My other mentors were Susan Fought and Laskshmi Thanga Raja at the Exeter Group. They helped me with tech leadership and gave me confidence to pursue my dreams. At Exeter, more women were business analysts, and more men were programmers, but I think it eventually balanced out.
What do you find to be the most exciting part of your role?
Helping companies get to the next level, being a part of customers’ strategies, vision and roadmaps has been very rewarding. I love learning new things and meeting the next challenge, so when I became director of customer success, I felt like I was given a blank canvas. Creating processes for meeting customer needs and establishing metrics and standards to the way we work has been very exciting and rewarding.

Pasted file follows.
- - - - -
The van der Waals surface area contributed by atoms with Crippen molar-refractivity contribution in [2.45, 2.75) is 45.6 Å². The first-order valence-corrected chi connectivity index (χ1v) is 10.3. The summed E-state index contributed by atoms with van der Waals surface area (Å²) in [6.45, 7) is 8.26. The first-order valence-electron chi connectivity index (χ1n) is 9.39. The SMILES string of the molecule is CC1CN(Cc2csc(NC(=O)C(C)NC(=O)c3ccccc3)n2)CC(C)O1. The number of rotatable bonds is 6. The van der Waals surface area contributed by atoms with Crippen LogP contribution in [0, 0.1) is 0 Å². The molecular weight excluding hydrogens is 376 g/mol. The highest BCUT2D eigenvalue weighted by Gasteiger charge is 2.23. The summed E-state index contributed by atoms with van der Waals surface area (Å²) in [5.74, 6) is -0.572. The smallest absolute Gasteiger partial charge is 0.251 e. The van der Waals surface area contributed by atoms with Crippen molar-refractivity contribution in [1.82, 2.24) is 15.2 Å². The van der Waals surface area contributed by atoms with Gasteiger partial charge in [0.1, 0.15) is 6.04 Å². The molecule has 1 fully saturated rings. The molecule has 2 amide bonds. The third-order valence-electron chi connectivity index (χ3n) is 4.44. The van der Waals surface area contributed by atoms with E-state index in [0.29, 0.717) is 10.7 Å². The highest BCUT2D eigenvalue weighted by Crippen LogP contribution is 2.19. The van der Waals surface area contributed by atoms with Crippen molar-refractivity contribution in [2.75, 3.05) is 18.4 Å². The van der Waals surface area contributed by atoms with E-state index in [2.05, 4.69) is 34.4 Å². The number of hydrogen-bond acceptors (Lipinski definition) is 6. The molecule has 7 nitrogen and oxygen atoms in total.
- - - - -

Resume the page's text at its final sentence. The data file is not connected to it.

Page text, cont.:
What do you find to be the most challenging aspect of your role?
I’m inherently not a salesperson so I work hard to take a different approach to customers. That’s the stigma of the role. I also work to keep myself up-to-date technically and take AI and statistics courses, while also fulfilling the requirements of my position. Carving out time to keep current on tech can be challenging.
What are some of the keyways that AI has changed since you first entered the field?
22 years ago, when I graduated, AI was considered very futuristic. But now, it is becoming more mainstream and practical and will become essential to every programmer. RPA, computer vision and chatbots are some of the forms of AI that are mature today and there are other subdomains that are quickly maturing. There’s also so much talk about trust, responsibility and AI bias. I think that’s a good thing: to shape AI for the good.